About the artists
Artist Q&A: Danielle Cross
My Art career path started about 10 years ago. My background was Interior Design, having studied at Enmore Design Centre in Sydney. I have always used my painting process as my creative outlet. After living overseas and interstate, an unexpected art exhibition in Sydney, lead me to where I am today. The Ultimate Sliding doors moment. Photography was a personal outlet during a difficult time losing one of my best friends. In the grips of grief, I lost the passion to paint. Painting felt so raw and exposed at a time when I was fighting just that.
Photography has a lightness to it that made me comfortable in the uncomfortable moments. The fluid nature of being able to digitally edit gave me the freedom to escape. The way the camera captures light and shadows, much like the human element in it. The camera became the paintbrush.
Day to Day in the life of an artist is ever changing. Everyday is different but it always starts with my favorite coffee watching the sunrise.
This sets my intentions and helps ground the creative ideas that arise in my head at 2am. Days consist of client meetings, signings and artwork deliveries and then there are days which are solely locked down for creative concepts and creating. These days I value the most where you get lost and there is no concept of time.
I find importance in my art through the connection with the viewer. Something I achieve by evoking an emotion and feeling through color, shape, form, subject matter and strength of the storyline that I'm entrenched in at the time I create.
Your tools and medium?
The Camera Lens is the blank canvas.
I use Canon EOS M5, Fujifilm instax polaroid and Ricoh 800MZ 35mm film camera.
Creativity concepts thought provoking moments, distant places and everything in between. I shoot the art with a concept in mind but truthfully, the art takes on a different dimension when in the moment with the camera in my hand. The edited photography merges imagery into abstract forms- where waves and landscapes look like they were created using a brushstroke rather than through a camera lens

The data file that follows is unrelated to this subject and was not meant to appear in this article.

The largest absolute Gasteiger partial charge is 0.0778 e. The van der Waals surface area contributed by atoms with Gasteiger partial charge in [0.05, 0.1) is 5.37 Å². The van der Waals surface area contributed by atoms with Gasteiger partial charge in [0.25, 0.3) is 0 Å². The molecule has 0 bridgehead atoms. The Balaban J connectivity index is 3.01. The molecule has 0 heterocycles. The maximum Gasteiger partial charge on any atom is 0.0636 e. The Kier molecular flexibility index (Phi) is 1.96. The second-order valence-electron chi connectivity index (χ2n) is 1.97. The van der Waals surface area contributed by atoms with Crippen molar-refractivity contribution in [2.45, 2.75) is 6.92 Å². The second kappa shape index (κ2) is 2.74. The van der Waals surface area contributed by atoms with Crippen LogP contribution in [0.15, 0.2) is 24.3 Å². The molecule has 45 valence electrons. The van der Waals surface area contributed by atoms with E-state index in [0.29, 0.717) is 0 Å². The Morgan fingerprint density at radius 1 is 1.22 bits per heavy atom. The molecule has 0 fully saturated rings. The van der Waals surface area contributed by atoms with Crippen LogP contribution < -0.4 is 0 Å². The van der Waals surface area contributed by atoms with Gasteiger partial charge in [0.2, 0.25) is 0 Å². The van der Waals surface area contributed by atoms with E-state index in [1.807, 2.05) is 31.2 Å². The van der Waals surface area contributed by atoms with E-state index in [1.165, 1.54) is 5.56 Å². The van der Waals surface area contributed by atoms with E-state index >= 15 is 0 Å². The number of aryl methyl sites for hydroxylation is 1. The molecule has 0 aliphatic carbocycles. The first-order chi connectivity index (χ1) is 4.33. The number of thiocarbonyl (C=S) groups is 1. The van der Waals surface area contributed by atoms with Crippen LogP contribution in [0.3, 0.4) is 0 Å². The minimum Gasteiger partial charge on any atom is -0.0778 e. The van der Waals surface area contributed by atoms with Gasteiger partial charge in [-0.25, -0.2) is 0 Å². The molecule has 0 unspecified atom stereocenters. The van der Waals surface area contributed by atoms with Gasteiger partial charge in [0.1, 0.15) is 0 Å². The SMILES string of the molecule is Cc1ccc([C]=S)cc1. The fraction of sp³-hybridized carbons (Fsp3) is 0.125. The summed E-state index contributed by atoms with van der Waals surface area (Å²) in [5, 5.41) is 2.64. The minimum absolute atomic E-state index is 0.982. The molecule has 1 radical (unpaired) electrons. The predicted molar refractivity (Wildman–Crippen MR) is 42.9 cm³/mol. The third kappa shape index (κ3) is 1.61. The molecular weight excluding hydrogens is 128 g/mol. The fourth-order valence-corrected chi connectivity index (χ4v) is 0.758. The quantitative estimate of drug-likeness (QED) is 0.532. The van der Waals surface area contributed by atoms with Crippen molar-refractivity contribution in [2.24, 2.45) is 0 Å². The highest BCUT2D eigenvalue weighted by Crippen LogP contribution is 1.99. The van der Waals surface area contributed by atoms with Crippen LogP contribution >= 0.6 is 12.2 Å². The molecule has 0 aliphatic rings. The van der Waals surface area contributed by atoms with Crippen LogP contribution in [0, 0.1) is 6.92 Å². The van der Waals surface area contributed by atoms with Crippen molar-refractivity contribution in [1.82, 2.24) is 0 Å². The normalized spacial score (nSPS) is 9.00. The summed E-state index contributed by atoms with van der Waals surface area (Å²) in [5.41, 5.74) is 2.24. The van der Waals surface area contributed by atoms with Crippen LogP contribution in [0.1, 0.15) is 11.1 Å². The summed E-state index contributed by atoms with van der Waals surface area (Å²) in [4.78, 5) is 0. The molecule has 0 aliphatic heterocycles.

Where do you find your inspiration?
Experiences are my greatest influence. What I feel, think, see, do are the elements that are the starting points for my art and art photography. Travel shapes you; relationships challenge you, sliding doors moments create you. Influence is a dance between your dark and light sides. It is a matter of embracing as opposed to resisting.
Travel is the perfect antidote for our realities. Travel creates storylines. Travel takes us to foreign places and foreign mindsets. This is when the senses take over and the real magic happens. These experiences are felt and transported back into the studio and into my art concepts. Through visually seeing new perspectives in the places you visit; new emotions are formed and that is what comes back to the studio with me. How you feel when experiencing those places is where all good concepts are formed.
Inspiration comes from an emotive place. These feelings have shape, color, and composition. It is an intangible language that transports to the canvas or camera.
Best part of the job?
It is a true honor to see my artworks at home in my client’s personal spaces. My artist experience that is felt when creating the artworks, to then have that connect with the client, is what makes my job so truly worthwhile. To see the artworks, connect with people all around the world is not only rewarding but so important in the current state of play world. Covid has seen us as humans, seek the most basic of human connection and if my artwork can transport and connect us all, then I am achieving the best part of the job.
It is challenging working on new concepts and connections, because of the depths in myself that I experience for the art to be what it needs to be. The artist in me is not a 9-5 job and creativity can strike at the most unexpected of times. When this happens, I stop and capture, paint or write.
I have an incredibly supportive family, my husband Ryan and daughters Marley and Evy Jude. An artist career can be unpredictable, intoxicating and challenging all at the same time. Through my passion and art, we can really push life’s boundaries and teach my girls and the next generation that really anything is possible.
To live in the world during a pandemic was a time that I saw the best and worst in humanity. The world froze in time and in fear. Living my life as an artist you are always faced with fear and its surrounding emotions. Fear of failure, Fear of success. It’s the creative paradox.
Being familiar with the fear but having no control was extremely difficult. During that time I turned inwards and connected with my existing art clients. It was a time that I felt the art helped them through the tough few years as the art allowed an escape whenever they looked into the depths of my pieces. That shift has been still felt on the other side of the last couple of years, I find love and satisfaction in talking, connecting and visiting my clients one on one.
About to shoot a new water photography collection in a zebra patterned pool. Been a long while in the making so excited to see what we create.
Travel is back, so a few interstate trip in Australia and a Bali trip to end the year off, also working in on a US art exhibition! Stay Tuned!